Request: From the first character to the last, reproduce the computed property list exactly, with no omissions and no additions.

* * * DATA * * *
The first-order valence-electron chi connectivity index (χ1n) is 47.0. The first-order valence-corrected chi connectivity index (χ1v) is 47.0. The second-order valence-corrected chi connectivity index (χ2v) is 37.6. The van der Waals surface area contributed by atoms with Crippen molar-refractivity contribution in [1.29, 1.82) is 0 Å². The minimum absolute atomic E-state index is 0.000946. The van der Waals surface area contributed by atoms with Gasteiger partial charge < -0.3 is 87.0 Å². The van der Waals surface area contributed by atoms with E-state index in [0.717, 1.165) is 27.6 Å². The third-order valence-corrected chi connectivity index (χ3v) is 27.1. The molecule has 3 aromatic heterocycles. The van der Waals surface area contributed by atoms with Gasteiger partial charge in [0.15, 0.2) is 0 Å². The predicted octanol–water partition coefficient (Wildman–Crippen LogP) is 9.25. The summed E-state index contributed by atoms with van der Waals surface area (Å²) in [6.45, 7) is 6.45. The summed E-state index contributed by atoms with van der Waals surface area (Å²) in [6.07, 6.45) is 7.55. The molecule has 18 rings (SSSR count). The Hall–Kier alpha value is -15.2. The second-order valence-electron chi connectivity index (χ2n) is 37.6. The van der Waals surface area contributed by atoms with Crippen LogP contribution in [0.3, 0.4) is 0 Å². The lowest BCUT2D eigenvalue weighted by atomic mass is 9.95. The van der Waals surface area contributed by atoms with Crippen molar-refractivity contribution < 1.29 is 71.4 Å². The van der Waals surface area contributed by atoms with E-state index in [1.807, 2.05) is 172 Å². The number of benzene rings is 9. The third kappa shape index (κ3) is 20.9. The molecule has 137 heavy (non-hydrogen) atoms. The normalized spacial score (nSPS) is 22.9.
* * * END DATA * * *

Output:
The first-order valence-electron chi connectivity index (χ1n) is 47.0. The first-order valence-corrected chi connectivity index (χ1v) is 47.0. The second-order valence-corrected chi connectivity index (χ2v) is 37.6. The van der Waals surface area contributed by atoms with Crippen molar-refractivity contribution in [1.29, 1.82) is 0 Å². The minimum absolute atomic E-state index is 0.000946. The van der Waals surface area contributed by atoms with Gasteiger partial charge < -0.3 is 87.0 Å². The van der Waals surface area contributed by atoms with E-state index in [0.717, 1.165) is 27.6 Å². The third-order valence-corrected chi connectivity index (χ3v) is 27.1. The molecule has 3 aromatic heterocycles. The van der Waals surface area contributed by atoms with Gasteiger partial charge in [0.15, 0.2) is 0 Å². The predicted octanol–water partition coefficient (Wildman–Crippen LogP) is 9.25. The summed E-state index contributed by atoms with van der Waals surface area (Å²) in [6.45, 7) is 6.45. The summed E-state index contributed by atoms with van der Waals surface area (Å²) in [6.07, 6.45) is 7.55. The molecule has 18 rings (SSSR count). The Hall–Kier alpha value is -15.2. The second-order valence-electron chi connectivity index (χ2n) is 37.6. The van der Waals surface area contributed by atoms with Crippen LogP contribution in [0.3, 0.4) is 0 Å². The lowest BCUT2D eigenvalue weighted by atomic mass is 9.95. The van der Waals surface area contributed by atoms with Crippen molar-refractivity contribution < 1.29 is 71.4 Å². The van der Waals surface area contributed by atoms with E-state index in [1.807, 2.05) is 172 Å². The number of benzene rings is 9. The third kappa shape index (κ3) is 20.9. The molecule has 137 heavy (non-hydrogen) atoms. The normalized spacial score (nSPS) is 22.9.